- Use a title and last name when greeting and thanking. Never use first names unless invited to do so!!
- Shake the interviewer’s hand firmly, but don’t break it! Wait to be offered a seat. If there is no offer, let the interviewer sit before you do.
- Listen to the questions. What is the interviewer looking for? Some questions call for a factual response, some for an opinion. Don’t answer too quickly; pause and think before answering if necessary. Keep answers brief and don’t ramble.
- Be aware of your interviewer’s reactions. Does s/he seem to want you to go on with more details? Or is s/he trying to move you to another topic? A nod or smile means keep going; looking down or shifting weight means move on
- Try to bond with the interviewer. Look around the room – are his/her interests apparent?
- Good non-verbal behavior: make eye contact (shows confidence, openness, and engagement); open body position (no folded arms – try keeping hands in lap or on arms of chair); keep hand gestures to a minimum; good posture – sit up straight; smile; watch nervous gestures. No gum.
- Good verbal behavior: don’t speak too quickly, speak up and articulate clearly, limit fillers (um, you know, like…)
- Good appearance: dress should be professional, conservative, and simple – suits are best for both men and women. Limit jewelry and make-up, take out body piercings, no cologne or perfume. Fresh haircut and shave.
- Exhibit a positive overall attitude. Project enthusiasm, confidence, and self-assurance. Be ready to talk about yourself without shyness. This is your chance to prove yourself in person. Showcase your accomplishments. Express yourself as unique, with something to offer.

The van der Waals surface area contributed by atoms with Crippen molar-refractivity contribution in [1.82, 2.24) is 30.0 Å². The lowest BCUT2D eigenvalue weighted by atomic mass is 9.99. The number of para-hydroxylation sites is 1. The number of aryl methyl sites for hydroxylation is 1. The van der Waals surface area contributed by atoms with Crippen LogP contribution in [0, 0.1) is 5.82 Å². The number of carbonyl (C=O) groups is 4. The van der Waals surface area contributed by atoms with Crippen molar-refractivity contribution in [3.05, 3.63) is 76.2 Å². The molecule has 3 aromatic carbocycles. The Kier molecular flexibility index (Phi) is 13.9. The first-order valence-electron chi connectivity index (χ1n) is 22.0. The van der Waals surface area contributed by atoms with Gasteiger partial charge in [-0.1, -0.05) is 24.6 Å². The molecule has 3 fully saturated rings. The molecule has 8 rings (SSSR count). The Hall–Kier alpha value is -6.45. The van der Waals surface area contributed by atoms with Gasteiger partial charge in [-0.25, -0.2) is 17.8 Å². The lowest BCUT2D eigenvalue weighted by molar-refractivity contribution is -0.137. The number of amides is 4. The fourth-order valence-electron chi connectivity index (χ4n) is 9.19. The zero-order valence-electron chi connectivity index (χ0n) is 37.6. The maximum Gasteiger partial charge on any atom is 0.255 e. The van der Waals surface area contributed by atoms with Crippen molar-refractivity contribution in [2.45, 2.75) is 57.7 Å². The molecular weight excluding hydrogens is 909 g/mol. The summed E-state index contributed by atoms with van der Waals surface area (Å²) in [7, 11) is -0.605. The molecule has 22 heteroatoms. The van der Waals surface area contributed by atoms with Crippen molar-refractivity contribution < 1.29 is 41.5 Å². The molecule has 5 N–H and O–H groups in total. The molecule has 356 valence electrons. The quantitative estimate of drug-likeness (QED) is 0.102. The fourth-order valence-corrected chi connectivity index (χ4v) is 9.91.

- Keep calm, control your emotions, stay composed.
- You may be asked a question intended to throw you off balance, surprise you, shock you. Don’t get defensive. Health care is a stressful field, so show you can handle it. Some stressful questions may be intended to see how you can deal with it and think under pressure, not to elicit a specific or correct answer. Never be defensive. Don’t bluff responses or talk about things you know nothing about! You are better off admitting ignorance.
- Always provide examples, to back up what you say about yourself and to make it meaningful. Be concrete and specific, especially when highlighting your strengths and accomplishments. Remember, if you say you want to be a doctor so you can help people, then you’d better have a track record of helping others.
- Get the interviewer’s name, and card if possible, and send a thank-you note.
The Wasserman Center offers in-person and web-based resources that can help you hone your interviewing skills so that you can put your best foot forward.
Review the following helpful websites:
- Ask the Experts: Preparing for the Interview - The Basics (Aspiring Docs)
- Avoid These Medical School Interview Bloopers (US News)
Multiple Mini Interview
- MMI Analysis
- Multiple Mini Interview: How to Ace the MMI | Multiple Mini Interview
- Multiple Mini-Interview (MMI) FAQ | NYU School of Medicine
- Practice MMI Questions